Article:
Posts: 35
Loc: TN

Offline
hmmmm.... yep... It is a lot of seed, but I was planning on planting it and then caging over teh two rows. The idea was to plant the lablab in 2 strips 3 ft wide, 100 ft long and then take (2) 4x100 ft. rolls of welded cage and bow it up over the young plants, allowing them to grow up through the cage and use it for climbing structure as well as a few bamboo poles going through the cages.

good idea? think it might work to help protect the young sprouts? I'll just wait until May to put it out anyway- want it to last as much time as it can.

and I believe we will be discing under 3 acres of teh big field, planting it in buckwheat, and than disc that in come fall and go with a clover/ chicory mix in 1.5 acres of it and brassicas in 1.5 acres of it.

It sure is hard to be patient... Im just so excited to start improving this habitat. Bedding area all over- both tall grass and thick in the briars, year round spring/ streams, few predators... working farms all around us...


Edited by 45min. to the stand (03/08/13 10:54 AM)

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#3187491 - 03/08/13 01:39 PM Re: starting with a pretty much clean slate [Re: 45min. to the stand]
Hunter 257W
10 Point


Registered: 10/04/12
Posts: 3522
Loc: Franklin County

Offline
The cage made of woven cattle wire will keep deer off whatever you have growing under it. That's what The Wildlife Group recommends to get a new stand of honeysuckle going. Once the plants start to grow through the wire, deer will eat that part of the plant and that part only. That keeps it from being grazed down to the point that new growth is stunted. I've got 6 Strawberry bushes in wire cages with this same deer useage in mind. So far - 2 years - it's worked as planned. Anything they can reach gets eaten while the bushes continue to fill out inside the cage.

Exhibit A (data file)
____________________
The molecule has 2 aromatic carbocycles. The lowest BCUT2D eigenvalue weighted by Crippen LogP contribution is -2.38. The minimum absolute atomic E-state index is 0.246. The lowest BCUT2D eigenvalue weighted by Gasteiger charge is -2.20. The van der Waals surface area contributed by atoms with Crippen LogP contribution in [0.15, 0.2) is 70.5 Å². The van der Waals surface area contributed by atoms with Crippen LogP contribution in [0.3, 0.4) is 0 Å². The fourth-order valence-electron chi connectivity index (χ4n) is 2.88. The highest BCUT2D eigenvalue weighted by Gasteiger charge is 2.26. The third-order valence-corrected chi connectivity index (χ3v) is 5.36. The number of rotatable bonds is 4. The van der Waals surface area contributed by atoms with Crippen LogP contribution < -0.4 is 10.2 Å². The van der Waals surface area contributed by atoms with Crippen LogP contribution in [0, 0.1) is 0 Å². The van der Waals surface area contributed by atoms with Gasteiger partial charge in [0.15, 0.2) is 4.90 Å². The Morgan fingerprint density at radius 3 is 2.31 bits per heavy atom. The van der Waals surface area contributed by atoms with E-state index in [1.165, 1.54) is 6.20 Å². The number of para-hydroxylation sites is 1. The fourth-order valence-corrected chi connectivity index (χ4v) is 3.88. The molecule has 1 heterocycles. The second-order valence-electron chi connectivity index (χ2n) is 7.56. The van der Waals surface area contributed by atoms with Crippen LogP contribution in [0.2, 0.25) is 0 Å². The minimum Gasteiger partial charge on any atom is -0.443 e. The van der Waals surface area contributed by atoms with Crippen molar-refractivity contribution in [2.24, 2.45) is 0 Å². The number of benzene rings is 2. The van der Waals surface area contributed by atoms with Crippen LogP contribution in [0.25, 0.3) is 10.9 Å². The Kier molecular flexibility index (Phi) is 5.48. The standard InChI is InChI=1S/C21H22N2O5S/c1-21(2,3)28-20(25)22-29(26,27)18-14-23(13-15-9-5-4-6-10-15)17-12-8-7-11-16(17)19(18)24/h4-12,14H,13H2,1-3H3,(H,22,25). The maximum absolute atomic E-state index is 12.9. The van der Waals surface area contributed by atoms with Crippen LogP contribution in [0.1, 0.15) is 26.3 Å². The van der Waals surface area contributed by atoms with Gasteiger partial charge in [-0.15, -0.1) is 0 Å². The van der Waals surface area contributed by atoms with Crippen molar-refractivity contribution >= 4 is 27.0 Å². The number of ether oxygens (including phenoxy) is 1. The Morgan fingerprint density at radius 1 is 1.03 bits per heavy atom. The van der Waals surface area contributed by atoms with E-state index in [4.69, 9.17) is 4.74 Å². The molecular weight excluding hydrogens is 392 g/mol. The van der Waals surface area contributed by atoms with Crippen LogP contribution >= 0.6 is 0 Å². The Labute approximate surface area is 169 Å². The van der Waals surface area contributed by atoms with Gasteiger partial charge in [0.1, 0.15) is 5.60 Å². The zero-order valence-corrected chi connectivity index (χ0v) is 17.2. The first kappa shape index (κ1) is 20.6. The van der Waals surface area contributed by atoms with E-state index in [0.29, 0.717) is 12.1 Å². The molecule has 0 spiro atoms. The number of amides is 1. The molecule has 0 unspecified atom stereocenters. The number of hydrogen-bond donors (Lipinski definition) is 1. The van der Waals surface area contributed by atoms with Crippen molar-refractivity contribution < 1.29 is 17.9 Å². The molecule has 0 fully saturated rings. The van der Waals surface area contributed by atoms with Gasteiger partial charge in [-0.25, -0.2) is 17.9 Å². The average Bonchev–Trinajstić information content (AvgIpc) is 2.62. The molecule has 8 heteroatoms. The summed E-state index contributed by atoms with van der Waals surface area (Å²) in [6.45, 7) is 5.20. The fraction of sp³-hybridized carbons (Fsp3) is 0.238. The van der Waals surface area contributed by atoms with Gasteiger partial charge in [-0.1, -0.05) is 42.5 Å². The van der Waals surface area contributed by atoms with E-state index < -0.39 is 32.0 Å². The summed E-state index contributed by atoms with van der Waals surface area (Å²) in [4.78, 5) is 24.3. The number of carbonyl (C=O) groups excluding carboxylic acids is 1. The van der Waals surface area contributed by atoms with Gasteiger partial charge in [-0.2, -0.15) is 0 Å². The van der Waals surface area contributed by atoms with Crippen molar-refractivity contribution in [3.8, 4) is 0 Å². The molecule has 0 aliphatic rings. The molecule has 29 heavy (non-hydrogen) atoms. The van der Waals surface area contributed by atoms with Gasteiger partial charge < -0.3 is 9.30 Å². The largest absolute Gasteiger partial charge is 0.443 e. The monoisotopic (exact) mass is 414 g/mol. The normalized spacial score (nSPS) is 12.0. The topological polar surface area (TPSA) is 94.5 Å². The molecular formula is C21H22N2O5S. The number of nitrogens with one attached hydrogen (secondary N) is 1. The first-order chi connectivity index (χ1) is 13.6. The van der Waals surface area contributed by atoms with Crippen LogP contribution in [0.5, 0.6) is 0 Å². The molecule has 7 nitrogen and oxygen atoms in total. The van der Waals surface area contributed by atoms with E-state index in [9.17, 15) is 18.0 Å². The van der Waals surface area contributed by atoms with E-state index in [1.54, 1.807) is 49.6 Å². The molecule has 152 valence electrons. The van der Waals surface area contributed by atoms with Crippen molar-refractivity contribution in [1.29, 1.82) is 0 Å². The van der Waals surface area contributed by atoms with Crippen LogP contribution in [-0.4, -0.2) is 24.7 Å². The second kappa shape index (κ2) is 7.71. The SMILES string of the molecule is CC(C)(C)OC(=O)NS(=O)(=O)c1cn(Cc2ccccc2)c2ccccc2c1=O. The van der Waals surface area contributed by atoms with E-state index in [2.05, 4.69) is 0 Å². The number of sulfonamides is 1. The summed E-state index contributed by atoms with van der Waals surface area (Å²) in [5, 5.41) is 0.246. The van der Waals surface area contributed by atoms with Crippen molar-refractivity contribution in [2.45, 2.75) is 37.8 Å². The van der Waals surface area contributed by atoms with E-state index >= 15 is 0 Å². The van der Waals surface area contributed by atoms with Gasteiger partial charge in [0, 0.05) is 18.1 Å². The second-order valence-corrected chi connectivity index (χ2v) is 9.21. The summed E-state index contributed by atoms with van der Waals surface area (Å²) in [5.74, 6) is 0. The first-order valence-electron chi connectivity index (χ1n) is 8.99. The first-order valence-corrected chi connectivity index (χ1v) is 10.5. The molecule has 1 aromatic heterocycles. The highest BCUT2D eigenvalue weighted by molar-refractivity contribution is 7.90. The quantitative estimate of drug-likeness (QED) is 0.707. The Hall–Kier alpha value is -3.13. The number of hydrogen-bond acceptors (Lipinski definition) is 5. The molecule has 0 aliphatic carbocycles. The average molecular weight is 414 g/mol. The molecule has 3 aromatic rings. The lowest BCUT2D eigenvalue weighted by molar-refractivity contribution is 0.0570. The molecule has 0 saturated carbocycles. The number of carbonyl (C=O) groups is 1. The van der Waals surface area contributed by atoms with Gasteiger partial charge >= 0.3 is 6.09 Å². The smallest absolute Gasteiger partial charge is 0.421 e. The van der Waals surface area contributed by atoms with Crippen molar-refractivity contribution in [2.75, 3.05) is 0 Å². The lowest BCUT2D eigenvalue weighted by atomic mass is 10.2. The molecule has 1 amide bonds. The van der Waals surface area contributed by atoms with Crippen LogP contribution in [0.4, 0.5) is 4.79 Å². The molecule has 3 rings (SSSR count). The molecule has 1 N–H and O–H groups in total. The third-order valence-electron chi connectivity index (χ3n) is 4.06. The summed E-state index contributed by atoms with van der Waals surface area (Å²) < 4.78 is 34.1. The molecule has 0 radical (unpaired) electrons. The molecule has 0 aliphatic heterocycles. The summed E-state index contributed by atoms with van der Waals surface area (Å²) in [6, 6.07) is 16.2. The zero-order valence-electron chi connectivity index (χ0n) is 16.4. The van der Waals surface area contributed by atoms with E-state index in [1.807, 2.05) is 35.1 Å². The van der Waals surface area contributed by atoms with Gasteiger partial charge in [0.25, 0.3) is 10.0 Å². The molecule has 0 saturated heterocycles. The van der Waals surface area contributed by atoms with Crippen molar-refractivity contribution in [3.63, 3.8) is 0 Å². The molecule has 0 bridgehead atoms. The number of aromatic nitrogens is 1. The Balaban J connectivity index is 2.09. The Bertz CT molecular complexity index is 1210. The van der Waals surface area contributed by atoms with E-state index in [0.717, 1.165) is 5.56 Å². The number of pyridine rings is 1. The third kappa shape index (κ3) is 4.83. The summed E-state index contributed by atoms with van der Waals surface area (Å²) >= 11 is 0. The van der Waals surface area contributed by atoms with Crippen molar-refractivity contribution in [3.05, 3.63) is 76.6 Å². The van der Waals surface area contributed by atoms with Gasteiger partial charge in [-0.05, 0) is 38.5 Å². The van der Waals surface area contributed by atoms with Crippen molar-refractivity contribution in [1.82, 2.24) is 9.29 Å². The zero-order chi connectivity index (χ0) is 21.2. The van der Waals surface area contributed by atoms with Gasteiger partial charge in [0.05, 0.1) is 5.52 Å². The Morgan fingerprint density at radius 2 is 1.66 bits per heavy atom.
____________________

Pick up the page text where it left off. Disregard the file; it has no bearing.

The only problem I see is the amount of extra work you are going to have to do to grow LabLAb in pots then transplant it. I don't think you'll gain that much growth compared to just waiting until May to plant it in the field and then put the wire over it.

Also when it comes to planting a new food plot in a field with existing grass, take it from somebody who has learned the hard way, it's a LOT cheaper to wait one planting season before starting so you can spray with a cheap RoundUp type spray repeatedly and kill everything. Once you plant your food plot and get a partial stand with grass mixed in, you have to use a selective herbicid to kill the grass and not harm your food plot. I've got 4 acres of Alfa Rack (Whitetail Institute) that I planted in a field that had been fescue pasture about 25 years. I have had to spray it once for broadleaf weeds and twice for grass at about $175 per pop. If I had just waited and hit it twice with RoundUp in the 1st place it sure would have been cheaper! But I fully understand being impatient and enthusiastic about deer habitat improvement so I don't want to discourage you. \:\)

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#3187807 - 03/08/13 08:33 PM Re: starting with a pretty much clean slate [Re: Hunter 257W]
45min. to the stand
Spike


Registered: 02/19/13
Posts: 35
Loc: TN

Offline
Well...in the big field, the one currently just in overgrown pasture- I think i have enough time to spray round up, disc, wait a couple weeks, spray again then go in and plant. In that case i can probably "layer" the plot in the big field with the lablab planted straight in there and cage over it- pretty much a row covered in cage and following the curve of the plot...

We'll see how it goes... Definitely going to continue with another dose of lime and fertilizer pending test results.
I'll be out tomorrow to look for shed and change out the batteries and whatnot. We'll see if they have found the new mineral sites down by the stream yet and take a look at what is in the herd hopefully.